Another Example Of Screenplay Shorthand

Screenwriter Robert Towne has a distinctive, ironic, and rather leisurely descriptive style. Nonetheless, he condenses a great deal of information into a few lines on this first page of a late draft of Chinatown. The script opens with close-ups of a series of snapshots of a man and woman making love. These visuals are accompanied by the sound of anguished moans and a male voice crying out, "Oh, no!" At this point, we cut to the following scene:


CURLY drops the photos on Gittes' desk. Curly towers over GITTES and sweats heavily through his workman's clothes, his breathing progressively more labored. A drop plunks on Gittes' shiny desk top.

Gittes notes it. A fan whirrs overhead. Gittes glances up at it. He looks cool and brisk in a white linen suit despite the heat. Never taking his eyes off Curly, he lights a cigarette using a lighter with a "nail" on his desk.4

This first glimpse of Gittes is of a private eye who is also very much the successful small businessman, as evidenced by the shiny desk, the white linen suit, and his special lighter. He is alert to his distraught client's every move, because Curly is very large and very upset, a dangerous combination in a nicely furnished new office.

The next lines describe the sobbing Curly, who rams his fist into the wall and kicks a wastebasket. The scene goes on:

Curly slides on into the blinds and sinks to his knees. He is weeping heavily now, and is in such pain that he actually bites into the blinds. Gittes doesn't move from his chair.


All right, enough is enough—you can't eat the Venetian blinds, Curly. I just had 'em installed on Wednesday.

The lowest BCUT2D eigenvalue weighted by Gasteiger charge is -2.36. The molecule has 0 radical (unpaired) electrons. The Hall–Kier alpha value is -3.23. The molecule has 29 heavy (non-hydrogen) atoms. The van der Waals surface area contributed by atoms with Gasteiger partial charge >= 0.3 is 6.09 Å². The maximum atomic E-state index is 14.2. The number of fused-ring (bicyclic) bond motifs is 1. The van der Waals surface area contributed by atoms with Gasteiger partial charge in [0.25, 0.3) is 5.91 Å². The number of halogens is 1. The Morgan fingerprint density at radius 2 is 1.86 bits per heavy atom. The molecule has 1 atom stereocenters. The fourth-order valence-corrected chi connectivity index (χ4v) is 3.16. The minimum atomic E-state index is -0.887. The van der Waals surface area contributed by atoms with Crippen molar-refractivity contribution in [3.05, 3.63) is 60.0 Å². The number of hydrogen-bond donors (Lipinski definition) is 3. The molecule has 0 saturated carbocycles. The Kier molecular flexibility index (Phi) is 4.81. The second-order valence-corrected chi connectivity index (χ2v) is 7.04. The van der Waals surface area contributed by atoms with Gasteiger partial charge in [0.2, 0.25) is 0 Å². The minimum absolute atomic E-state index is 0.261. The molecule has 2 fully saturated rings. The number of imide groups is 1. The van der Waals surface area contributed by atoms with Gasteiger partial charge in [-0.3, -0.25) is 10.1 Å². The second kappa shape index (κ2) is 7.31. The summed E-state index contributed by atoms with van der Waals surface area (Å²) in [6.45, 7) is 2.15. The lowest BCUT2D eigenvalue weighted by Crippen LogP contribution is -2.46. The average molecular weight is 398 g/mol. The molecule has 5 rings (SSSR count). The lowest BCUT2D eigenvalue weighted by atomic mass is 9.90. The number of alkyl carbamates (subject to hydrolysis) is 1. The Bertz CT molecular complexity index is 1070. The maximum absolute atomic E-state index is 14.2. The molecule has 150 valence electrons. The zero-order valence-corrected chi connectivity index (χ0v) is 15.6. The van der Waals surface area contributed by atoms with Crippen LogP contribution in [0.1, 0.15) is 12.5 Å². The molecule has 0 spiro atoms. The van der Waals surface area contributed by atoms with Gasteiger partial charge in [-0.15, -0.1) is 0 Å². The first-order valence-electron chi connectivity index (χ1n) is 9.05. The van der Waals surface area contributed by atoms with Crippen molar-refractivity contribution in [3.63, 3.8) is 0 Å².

Curly responds slowly, rising to his feet, crying. Gittes reaches into his desk and pulls out a shot glass, quickly selects a cheaper bottle of bourbon from several fifths of more expensive whiskeys.

Gittes pours a large shot. He shoves the glass across the desk toward Curly.

Curly is not just comic relief in the film but a secondary character who plays an important role in the last third of Chinatown. The emotionalism and lack of guile we see here and in the rest of this first scene make him an ideal target for Gittes' manipulation later, when the detective desperately needs help in arranging a getaway.

Most fiction films, comedy as well as drama, tend to portray a particular character (or characters) in a challenging situation: something unexpected happens to someone—how does that person react? Does he or she struggle to change or, instead, try to turn away from what has happened, to find a way back to things as they were? If the main character engages us, that struggle—which is, in essence, the story of the film—will most likely engage us, too. Even in slapstick shorts, whose heroes remain unchanged as one wildly improbable situation follows another, character is paramount. As an audience, if we don't care, why should we watch?

Jake Gittes is not an immediately attractive character, nor is he meant to be. He is a cynical private eye who has seen it all—or thinks he has. His client's real pain moves him only to a wisecrack; the glass of cheap whiskey he shoves at Curly is simply an efficient way to help the big guy to collect himself. (Note that there is a variety of whiskies in the cabinet to serve to a variety of clients.)

Chinatown was released in 1974. While seventies audiences might well anticipate Gittes' jaundiced viewpoint, because of its similarity to such forties and fifties private-eye classics as The Maltese Falcon and The Big Sleep, none of these would have prepared them for Gittes' elegant white suit (he's a prosperous businessman who doesn't have to dirty his hands) or the fancy, bourgeois office.

Yet Gittes engages our interest from the very first page of the screenplay. How? By his nonchalance, his mocking humor, and an air of easy authority that speaks of the consummate professional.

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